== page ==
The opinion of the court was delivered by: Manuel L. Real United States District Judge
ORDER DISMISSING PETITION FOR WRIT OF HABEAS CORPUS
WITHOUT PREJUDICE AND DENYING CERTIFICATE OF APPEALABILITY
Petitioner is a California state prisoner who is incarcerated at Kern Valley State Prison. On May 23, 2011, he filed a petition for a writ of habeas corpus, pursuant to 28 U.S.C. § 2254 ("Petition"). Rule 4 of the Rules Governing Section 2254 Cases in the United States District Courts ("Habeas Rules") requires the summary dismissal of Section 2254 petitions "[i]f it plainly appears from the petition and any attached exhibits that the petitioner is not entitled to relief in the district court . . . ." Rule 4, 28 U.S.C. foll. § 2254. Summary dismissal of the Petition is required for the reasons set forth below.
The Petition alleges a single cryptic claim, to wit, "Petitioner contends (CDCR) allowed Petitioner's Personal Property to be 'Extorted' due to Derelict [sic] of Duty." (Petition at 5, ¶ 7.a; emphasis in original.) The attachments to the Petition indicate Petitioner apparently contends that: on January 24, 2010, and February 3, 2010, other prisoners who are gang members "extorted" various items of Petitioner's personal property; and two correctional officers at Kern Valley State Prison, through their negligence, allowed this "extortion" to occur. (See Petitioner's first level appeal form dated February 17, 2010, a copy of which is appended to the Petition.)
Generally, a state prisoner challenging the fact or duration of his state conviction or sentence on the grounds of alleged violations of federal rights, and seeking release from imprisonment as a result, does so by way of a federal habeas corpus petition pursuant to 28 U.S.C. § 2254. See Preiser v. Rodriguez, 411 U.S. 475, 500, 93 S. Ct. 1827, 1841 (1973); Sisk v. Branch, 974 F.2d 116, 117 (9th Cir. 1991). However, the "proper remedy for a state prisoner who is making a constitutional challenge to the conditions of his prison life, but not to the fact or length of his custody," is a civil rights action under 42 U.S.C. § 1983, not a habeas action. Preiser, 411 U.S. at 500, 93 S. Ct. at 1841; see also Badea v. Cox, 931 F.2d 573, 574 (9th Cir. 1991). Petitioner's allegations attempt to state a civil rights claim based on the conditions of his confinement -- to wit, a claim that two correctional officers negligently failed to prevent other prisoners from taking Petitioner's properly -- rather than an attack on the fact or duration of Petitioner's confinement. Accordingly, the allegations of the Petition are not cognizable under 28 U.S.C. § 2254 but, instead, must be raised by way of a civil rights complaint brought under 42 U.S.C. § 1983.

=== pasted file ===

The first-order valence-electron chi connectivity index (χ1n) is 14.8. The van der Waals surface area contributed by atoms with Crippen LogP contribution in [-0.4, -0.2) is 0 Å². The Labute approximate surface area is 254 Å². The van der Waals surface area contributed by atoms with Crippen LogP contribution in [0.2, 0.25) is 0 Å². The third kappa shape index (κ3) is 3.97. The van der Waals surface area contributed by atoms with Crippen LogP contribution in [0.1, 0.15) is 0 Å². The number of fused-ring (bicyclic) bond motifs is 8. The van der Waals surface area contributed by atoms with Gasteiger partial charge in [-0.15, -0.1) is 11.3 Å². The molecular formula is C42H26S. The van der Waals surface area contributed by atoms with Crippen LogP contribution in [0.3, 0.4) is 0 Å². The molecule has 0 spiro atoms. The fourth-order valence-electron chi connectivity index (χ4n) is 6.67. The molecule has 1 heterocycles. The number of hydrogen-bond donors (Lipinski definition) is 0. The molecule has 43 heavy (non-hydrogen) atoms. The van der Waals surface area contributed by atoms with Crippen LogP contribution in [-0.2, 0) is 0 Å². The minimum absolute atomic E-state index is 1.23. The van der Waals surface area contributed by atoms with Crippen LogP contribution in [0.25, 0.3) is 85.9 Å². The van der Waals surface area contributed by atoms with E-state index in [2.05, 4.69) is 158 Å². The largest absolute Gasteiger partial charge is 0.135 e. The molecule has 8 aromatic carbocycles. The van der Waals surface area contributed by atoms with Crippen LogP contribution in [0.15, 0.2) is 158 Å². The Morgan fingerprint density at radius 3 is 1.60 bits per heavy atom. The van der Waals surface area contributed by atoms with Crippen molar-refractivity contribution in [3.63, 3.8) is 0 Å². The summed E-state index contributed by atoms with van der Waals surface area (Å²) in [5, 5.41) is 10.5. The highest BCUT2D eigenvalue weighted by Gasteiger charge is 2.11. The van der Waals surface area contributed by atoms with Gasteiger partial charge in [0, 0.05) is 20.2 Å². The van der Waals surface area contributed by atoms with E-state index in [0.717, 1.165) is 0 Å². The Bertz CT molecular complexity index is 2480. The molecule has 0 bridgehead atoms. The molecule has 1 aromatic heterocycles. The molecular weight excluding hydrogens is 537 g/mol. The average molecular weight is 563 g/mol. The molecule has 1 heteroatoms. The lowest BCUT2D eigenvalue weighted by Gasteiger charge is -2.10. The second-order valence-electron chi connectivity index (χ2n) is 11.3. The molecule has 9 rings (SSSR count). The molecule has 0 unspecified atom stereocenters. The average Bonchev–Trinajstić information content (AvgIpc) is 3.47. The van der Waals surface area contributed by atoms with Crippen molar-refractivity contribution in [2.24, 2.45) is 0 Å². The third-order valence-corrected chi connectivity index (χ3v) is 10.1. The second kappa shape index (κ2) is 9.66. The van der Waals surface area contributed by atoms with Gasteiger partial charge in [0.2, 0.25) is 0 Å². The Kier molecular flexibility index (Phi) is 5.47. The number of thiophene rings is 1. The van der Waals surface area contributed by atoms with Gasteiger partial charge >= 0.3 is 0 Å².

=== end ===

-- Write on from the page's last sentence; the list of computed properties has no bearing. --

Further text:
While the Court may construe a flawed habeas petition as a civil rights action, see Willwording v. Swenson, 404 U.S. 249, 251, 92 S. Ct. 407, 409 (1971), doing so in this case would be inappropriate, given that: (1) the Petition was not accompanied by the $350 filing fee; (2) the Petition was not accompanied by a declaration in support of a request to proceed without prepayment of the filing fee, a certified copy of Petitioner's trust fund account statement for the preceding six months, and an authorization by Petitioner to have the $350 filing fee deducted from his trust account pursuant to 28 U.S.C. § 1915(a)(2) & (b); (3) although Petitioner has sought state habeas and/or mandamus relief based on his present allegations, there is no evidence that he has exhausted his administrative remedies for his claim, a prerequisite to filing a civil rights action; (4) Petitioner has named a single*fn1 correctional officer as a Respondent, but he has not identified the capacity in which he or any other defendant is sued under 42 U.S.C. § 1983; (5) because Petitioner is not incarcerated in this district, this*fn2 Court is not the appropriate venue for any such civil rights action; and (6) the claim alleged in the Petition does not state a cognizable claim under 42 U.S.C. § 1983.*fn3
Based upon the foregoing, it is plain that the Court lacks jurisdiction to consider the Petition. Accordingly, IT IS ORDERED that Judgment shall be entered dismissing the instant Petition without prejudice.
In addition, pursuant to Rule 11(a) of the Rules Governing Section 2254 Cases in the United States District Courts, the Court has considered whether a certificate of appealability is warranted in this case. See 28 U.S.C. § 2253(c)(2); Slack v. McDaniel, 529 U.S. 473, 484-85, 120 S. Ct. 1595, 1604 (2000). The Court concludes that a certificate of appealability is unwarranted, and thus, a certificate of appealability is DENIED.
PRESENTED BY: MARGARET A. NAGLE UNITED STATES ...